Spyware is becoming a relentless onslaught from those seeking to capture and use private information for their own ends. Spyware is annoying and negatively impacts the computing experience. Even worse, there are real and significant threats to corporate and even national security from those who use and abuse spyware.
There is much debate in Congress, state legislatures, and industry about what constitutes spyware. While that debate is an important one in terms of possible remedies, we can count the cost that unfettered spyware is having on individual users as well as on corporate networks. Regardless of whether we agree to divide the term spyware into various subsets such as adware or malware, the truth is any software application, if downloaded unknowingly or unwittingly, and without full explanation, is unacceptable and unwelcome.
With that understanding as a backdrop, the following is a working definition of spyware: Any software intended to aid an unauthorized person or entity in causing a computer, without the knowledge of the computer's user or owner, to divulge private information. This definition applies to legitimate business as much as to malicious code writers and hackers who are taking advantage of spyware to break into users' PCs.
Many PC users have unwittingly loaded, or unknowingly had spyware downloaded onto their computers. This happens when a user clicks "yes" in response to a lengthy and often extremely technical or legalistic end user licensing agreement. Or it happens when a user simply surfs the Web, where self-activating code is simply dropped onto their machines in what is known as a "drive-by download."
Theft through spyware could be the most important and least understood espionage tactic in use today.
The dangers of spyware are not always known and are almost never obvious. Usually, you know when you have a virus or wormthey are quite obvious. Spyware silently installs itself on a PC, where it might start to take any number of different and unwanted actions, including:
The misuse of technology and hijacking of spyware is a real and present danger to security and privacy. The ill effects of spyware do not stop there. Spyware seriously degrades computer performance and productivity.
Testing at our company's research laboratory earlier this year revealed that the addition of just one adware pest slowed a computer's boot time by 3.5 minutes. Instead of just under two minutes to perform this operation, it took the infected PC close to seven minutes. Multiply that by a large number of PCs and you have a huge productivity sinkhole. Add another pest and the slowdown doubles again.
We also tested Web page access, and again it took much longer once a pest was added to a clean machine. Almost five times longer in fact for a Web page to load on an infected PC. The pest also caused three Web sites to be accessed, rather than the one requested, and caused the PC to transmit and receive much greater amounts of unknown data889 bytes transmitted compared to 281 transmitted from the clean machine, and 3,086 bytes received compared to 1,419 bytes received by the clean machine. This translates into significant increases in bandwidth utilization. Managing bandwidth costs money.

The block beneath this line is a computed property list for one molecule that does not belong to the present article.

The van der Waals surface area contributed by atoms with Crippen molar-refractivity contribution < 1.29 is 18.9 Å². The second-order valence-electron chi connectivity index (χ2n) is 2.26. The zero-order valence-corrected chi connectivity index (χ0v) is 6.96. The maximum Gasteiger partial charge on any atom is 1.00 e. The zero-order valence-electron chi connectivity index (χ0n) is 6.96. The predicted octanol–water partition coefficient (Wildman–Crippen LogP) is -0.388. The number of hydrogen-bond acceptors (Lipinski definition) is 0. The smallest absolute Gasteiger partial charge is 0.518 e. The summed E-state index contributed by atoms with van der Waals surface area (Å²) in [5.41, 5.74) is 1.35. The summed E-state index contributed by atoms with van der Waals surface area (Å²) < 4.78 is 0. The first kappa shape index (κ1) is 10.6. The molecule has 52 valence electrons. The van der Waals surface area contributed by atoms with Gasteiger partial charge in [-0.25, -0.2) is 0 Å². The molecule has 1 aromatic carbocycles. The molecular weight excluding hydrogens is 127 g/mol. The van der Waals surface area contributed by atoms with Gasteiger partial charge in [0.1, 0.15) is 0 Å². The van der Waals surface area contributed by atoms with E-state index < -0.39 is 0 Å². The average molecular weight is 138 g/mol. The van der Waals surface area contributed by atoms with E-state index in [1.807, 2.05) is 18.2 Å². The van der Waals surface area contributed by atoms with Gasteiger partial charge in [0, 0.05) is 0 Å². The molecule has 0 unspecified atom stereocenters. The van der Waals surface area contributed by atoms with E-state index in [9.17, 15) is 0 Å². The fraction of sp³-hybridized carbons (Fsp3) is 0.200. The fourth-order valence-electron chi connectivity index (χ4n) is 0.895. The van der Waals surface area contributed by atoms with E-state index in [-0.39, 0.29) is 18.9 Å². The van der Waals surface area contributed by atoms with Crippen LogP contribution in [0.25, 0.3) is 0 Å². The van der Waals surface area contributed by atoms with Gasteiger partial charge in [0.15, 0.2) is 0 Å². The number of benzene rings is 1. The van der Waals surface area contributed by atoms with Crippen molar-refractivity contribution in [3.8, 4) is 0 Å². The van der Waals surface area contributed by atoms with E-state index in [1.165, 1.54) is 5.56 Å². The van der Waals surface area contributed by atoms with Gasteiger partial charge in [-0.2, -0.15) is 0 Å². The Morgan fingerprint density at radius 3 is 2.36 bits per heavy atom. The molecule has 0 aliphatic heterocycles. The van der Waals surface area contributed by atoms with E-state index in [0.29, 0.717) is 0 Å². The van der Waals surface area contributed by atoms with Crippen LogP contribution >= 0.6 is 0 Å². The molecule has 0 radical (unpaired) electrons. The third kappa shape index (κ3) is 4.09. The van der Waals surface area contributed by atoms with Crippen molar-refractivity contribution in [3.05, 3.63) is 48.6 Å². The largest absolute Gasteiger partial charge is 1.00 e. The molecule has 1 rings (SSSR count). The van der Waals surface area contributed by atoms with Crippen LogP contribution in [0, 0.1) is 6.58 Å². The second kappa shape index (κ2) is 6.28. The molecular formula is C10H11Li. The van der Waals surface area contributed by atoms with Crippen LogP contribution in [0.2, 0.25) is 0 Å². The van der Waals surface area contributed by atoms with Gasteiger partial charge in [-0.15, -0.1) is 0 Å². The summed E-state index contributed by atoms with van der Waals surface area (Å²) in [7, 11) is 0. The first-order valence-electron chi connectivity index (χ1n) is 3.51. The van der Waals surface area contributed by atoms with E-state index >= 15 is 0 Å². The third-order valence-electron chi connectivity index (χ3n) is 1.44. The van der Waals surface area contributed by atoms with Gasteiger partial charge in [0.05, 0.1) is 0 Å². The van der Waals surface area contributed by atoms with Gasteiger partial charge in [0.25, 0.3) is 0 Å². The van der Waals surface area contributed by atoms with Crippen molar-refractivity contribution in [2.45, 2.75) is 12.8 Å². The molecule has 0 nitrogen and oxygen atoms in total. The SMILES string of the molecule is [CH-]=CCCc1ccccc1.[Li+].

Increased costs due to unnecessary consumption of bandwidth on individual PCs, and the necessary labor costs in rebuilding systems to ensure they are no longer corrupt are virtually unquantifiable. System degradation is time consuming for the individual PC user and even more so for network administrators managing corporate networks. Even new PCs straight from the factory come loaded with thousands of pieces of spyware, all busy "phoning home" information about the user and slowing down computing speeds.
As noted here, keystroke loggers and other programs embedded with spyware can be used to steal critical data. Literally thousands of spyware applications are downloaded every day in large organizations whose employees use the Internet. The probability is high that at least some of those applications are designed to steal passwords and other critical data. Theft through spyware could be the most important and least understood espionage tactic in use today.
Another disturbing threat posed by spyware goes directly to the ability of terrorists or others to disable computer networks in times of crisis. In the past year, spyware has been used to essentially hijack large numbers of personal computers and organize them into "Bot Armies." Some of the organizers of these armies use them to send millions of spam email messages without user knowledge. Advertisements offering this service have even appeared in Europe and Asia.